Bootstrap 5 integration with Node.js & Express.js
MDB Integration - Admin Dashboard built with the latest Bootstrap 5, Node.js, Express.js & Material Design
Admin Dashboard integration build with the latest Bootstrap 5, Node.js and Express.js. Various examples of implementation, backend and frontend functions, and much more.
Before starting the project make sure to install the following utilities:
To install the project please follow these steps:
- Download and unzip an Advanced package
Run the terminal in
/integrations/admin-dashboard-node-expressdirectory, placed inside the package
npm installin the terminal
To operate the database we will need a web server utility. We recommend XAMPP. Keep in mind that only Apache and MySQL modules are necessary. Here's the guide:
- Install XAMPP and run as an administrator
- Make sure that Appache and MySQL modules are running
- MySQL should work on port 3306 (it's the default option)
Move to the
phpmyadminpage (Admin button in the MySQL section) and create a new database called
If you want to change MySQL db config, please update the .env file in the admin dashboard
root directory. It contains the configuration of your database and app port. The defaults
Run the application
To run the project please follow these steps:
- Run the terminal in
npm startin the terminal
Application should create some default database records and return the message:
Server is running on port 3000.
- You can now open the
http://localhost:3000/page in the browser
Main view (not logged in user):
Panel with the login form for already registered users. By default there are two users:
- email: firstname.lastname@example.org, password: mdbootstrap, role: Admin
- email: email@example.com, password: mdbootstrap, role: User
- Panel with the registration form with client and server side validation.
Dashboard view (logged in user):
Sample content with some SEO statistics. The last chart and table are filled with the data
from the MySQL table called
Sidenav with links to
User management (only with Admin role)pages
- Navbar with user avatar and logout button
My profile page:
- Section with user data (name, avatar) with an edit option
- Section with user password change
User management page (only with Admin role):
- Section with all users data
- Ability to remove any user
- Ability to change roles
By default the application creates three MySQL tables:
Each of the above tables is populated with sample content by default. There are two users (firstname.lastname@example.org, email@example.com), two roles (Admin, User), and five random traffic data records for the SEO dashboard.
In this application we use Sequelize. Sequelize is a promise-based Node.js ORM for Postgres, MySQL, MariaDB, SQLite and Microsoft SQL Server. It features solid transaction support, relations, eager and lazy loading, read replication and more. The documentaion can be found here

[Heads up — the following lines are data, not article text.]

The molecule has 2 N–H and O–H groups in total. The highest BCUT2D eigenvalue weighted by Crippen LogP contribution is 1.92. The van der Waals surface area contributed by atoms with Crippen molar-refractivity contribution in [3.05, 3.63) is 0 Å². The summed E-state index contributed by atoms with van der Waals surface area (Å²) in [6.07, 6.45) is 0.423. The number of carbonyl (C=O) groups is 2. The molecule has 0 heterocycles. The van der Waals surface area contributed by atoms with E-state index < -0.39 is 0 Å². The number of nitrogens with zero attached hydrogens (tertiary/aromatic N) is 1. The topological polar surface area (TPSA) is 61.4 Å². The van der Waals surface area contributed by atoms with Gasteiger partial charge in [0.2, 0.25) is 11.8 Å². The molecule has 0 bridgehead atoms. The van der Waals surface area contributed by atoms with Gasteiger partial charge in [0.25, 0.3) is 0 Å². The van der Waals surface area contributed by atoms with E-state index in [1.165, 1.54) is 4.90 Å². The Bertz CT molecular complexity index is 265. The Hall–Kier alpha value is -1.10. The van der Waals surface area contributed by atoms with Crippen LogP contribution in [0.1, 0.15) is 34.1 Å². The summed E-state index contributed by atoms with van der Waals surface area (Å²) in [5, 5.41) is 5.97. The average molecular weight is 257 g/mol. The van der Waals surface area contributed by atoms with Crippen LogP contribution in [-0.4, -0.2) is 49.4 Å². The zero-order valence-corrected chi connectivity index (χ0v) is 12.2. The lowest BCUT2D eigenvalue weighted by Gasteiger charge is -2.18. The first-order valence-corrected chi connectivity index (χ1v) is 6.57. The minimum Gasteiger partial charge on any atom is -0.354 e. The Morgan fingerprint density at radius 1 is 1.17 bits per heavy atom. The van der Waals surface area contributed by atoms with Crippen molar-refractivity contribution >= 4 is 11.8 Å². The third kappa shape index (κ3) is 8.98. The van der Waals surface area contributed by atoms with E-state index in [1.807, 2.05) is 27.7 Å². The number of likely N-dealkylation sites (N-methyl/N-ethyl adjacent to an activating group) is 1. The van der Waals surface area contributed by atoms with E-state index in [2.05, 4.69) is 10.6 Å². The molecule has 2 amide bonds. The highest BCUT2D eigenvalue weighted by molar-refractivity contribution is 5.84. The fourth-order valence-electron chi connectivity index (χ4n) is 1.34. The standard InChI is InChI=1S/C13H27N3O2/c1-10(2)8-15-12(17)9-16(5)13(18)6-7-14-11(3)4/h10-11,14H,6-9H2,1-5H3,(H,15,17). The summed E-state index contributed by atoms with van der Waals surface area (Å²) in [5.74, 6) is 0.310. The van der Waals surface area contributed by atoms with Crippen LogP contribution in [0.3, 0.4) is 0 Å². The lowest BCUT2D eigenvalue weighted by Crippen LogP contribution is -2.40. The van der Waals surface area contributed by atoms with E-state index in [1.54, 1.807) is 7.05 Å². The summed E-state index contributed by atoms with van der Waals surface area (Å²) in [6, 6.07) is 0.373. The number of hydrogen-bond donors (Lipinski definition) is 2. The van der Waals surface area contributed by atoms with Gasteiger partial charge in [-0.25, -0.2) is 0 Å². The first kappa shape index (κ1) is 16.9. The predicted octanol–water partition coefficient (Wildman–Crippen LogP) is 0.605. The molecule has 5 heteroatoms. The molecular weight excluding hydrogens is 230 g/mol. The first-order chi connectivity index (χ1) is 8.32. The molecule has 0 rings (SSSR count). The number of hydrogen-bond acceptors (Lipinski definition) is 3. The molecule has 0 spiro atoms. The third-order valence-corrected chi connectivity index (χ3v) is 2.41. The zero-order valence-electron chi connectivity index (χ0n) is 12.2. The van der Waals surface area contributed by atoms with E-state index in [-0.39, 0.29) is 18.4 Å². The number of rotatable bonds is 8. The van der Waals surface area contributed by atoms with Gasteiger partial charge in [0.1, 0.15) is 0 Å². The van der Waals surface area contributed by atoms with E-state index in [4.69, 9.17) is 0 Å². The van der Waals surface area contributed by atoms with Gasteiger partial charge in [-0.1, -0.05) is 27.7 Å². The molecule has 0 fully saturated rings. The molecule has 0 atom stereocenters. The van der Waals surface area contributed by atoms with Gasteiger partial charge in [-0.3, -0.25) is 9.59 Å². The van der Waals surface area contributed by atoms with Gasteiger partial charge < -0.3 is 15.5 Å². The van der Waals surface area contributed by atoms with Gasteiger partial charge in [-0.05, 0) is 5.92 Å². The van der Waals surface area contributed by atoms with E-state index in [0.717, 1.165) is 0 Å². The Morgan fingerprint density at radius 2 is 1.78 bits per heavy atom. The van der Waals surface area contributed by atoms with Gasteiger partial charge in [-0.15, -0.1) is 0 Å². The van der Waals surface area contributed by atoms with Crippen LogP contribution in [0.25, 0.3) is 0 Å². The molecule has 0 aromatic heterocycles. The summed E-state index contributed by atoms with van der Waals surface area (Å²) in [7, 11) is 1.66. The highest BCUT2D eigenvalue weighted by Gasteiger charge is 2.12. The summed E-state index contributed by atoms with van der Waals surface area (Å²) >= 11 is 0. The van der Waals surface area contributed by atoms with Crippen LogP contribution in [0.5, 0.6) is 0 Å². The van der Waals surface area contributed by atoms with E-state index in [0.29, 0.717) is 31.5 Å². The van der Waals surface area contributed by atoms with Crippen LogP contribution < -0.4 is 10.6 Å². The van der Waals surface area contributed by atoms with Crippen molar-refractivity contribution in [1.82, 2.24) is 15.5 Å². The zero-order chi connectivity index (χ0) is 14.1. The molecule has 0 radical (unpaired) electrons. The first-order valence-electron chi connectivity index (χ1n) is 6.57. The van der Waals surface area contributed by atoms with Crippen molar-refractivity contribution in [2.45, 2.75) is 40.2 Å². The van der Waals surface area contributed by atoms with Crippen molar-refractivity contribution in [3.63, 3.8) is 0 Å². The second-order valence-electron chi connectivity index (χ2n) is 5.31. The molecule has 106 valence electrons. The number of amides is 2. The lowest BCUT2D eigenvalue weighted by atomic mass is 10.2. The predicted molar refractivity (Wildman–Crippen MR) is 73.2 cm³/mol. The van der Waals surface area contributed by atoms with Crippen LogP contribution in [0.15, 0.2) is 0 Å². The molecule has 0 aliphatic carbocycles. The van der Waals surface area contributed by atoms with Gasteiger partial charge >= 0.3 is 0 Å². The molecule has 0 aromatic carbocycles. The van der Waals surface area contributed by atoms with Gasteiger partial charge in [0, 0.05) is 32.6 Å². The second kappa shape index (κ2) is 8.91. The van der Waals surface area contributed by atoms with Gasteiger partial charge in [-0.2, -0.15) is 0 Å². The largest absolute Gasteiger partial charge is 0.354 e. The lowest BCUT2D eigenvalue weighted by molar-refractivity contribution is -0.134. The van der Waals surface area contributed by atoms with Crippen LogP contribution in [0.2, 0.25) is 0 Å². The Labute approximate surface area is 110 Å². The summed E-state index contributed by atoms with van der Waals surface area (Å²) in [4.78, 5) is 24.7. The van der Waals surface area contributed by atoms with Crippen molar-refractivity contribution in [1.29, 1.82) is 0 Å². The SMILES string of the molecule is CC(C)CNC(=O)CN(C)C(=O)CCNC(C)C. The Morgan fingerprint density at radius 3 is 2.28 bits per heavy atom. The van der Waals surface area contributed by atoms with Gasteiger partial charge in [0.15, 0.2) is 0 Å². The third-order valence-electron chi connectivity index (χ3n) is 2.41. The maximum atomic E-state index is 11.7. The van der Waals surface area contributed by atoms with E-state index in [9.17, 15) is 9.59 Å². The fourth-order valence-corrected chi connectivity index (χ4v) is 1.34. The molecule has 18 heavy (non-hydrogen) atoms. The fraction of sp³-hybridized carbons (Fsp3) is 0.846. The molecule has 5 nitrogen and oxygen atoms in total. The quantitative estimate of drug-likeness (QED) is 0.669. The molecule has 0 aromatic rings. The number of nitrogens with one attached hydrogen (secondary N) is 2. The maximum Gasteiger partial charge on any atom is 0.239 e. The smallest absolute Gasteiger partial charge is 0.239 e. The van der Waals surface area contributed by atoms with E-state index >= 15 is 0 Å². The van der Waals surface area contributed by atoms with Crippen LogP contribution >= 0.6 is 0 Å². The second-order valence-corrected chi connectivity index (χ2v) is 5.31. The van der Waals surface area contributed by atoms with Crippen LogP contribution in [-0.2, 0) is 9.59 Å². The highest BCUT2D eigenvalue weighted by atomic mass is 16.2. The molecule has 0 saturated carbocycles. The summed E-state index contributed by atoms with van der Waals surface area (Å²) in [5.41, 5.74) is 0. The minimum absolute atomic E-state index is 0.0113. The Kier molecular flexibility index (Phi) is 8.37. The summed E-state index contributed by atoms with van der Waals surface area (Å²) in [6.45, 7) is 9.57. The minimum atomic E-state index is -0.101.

Models are the essence of Sequelize. A model is an abstraction that represents a table in your database. In Sequelize, it is a class that extends Model. The model tells Sequelize several things about the entity it represents, such as the name of the table in the database and which columns it has (and their data types. A model in Sequelize has a name. This name does not have to be the same name of the table it represents in the database. Usually, models have singular names (such as User) while tables have pluralized names (such as Users), although this is fully configurable.
In our project there are three model classes: User, Role, TrafficData.
Routes and controllers:
A route is a section of Express code that associates an HTTP verb (GET, POST, PUT, DELETE, etc.), a URL path/pattern, and a function that is called to handle that pattern. There are several ways to create routes. In our app we used the express.Router middleware as it allowed us to group the route handlers for a particular part of a site together and access them using a common route-prefix. Controllers represent methods which are used for adding model functionalities, such as creating, updating or deleting instances.
Middleware functions are functions that have access to the request object (req), the response object (res), and the next middleware function in the application’s request-response cycle. The next middleware function is commonly denoted by a variable named next. Middleware functions can perform the following tasks:
- Execute any code
- Make changes to the request and the response objects
- End the request-response cycle
- Call the next middleware function in the stack
If the current middleware function does not end the request-response cycle, it must call next() to pass control to the next middleware function. Otherwise, the request will be left hanging.
MDB UI KIT:
The project includes our ui kit, with which you can build basic views very quickly. Almost all application layouts were built with the MDB admin dashboard templates.
Views and Layouts:
All frontend content is placed in the
views directory. There are two main pages
(index, dashboard) and five more layouts (footer, navbar, sidenav, seo-dashboard,
user-profile, user-management). Thanks to EJS we can show some content conditionally (e.g.
depending on the user's role).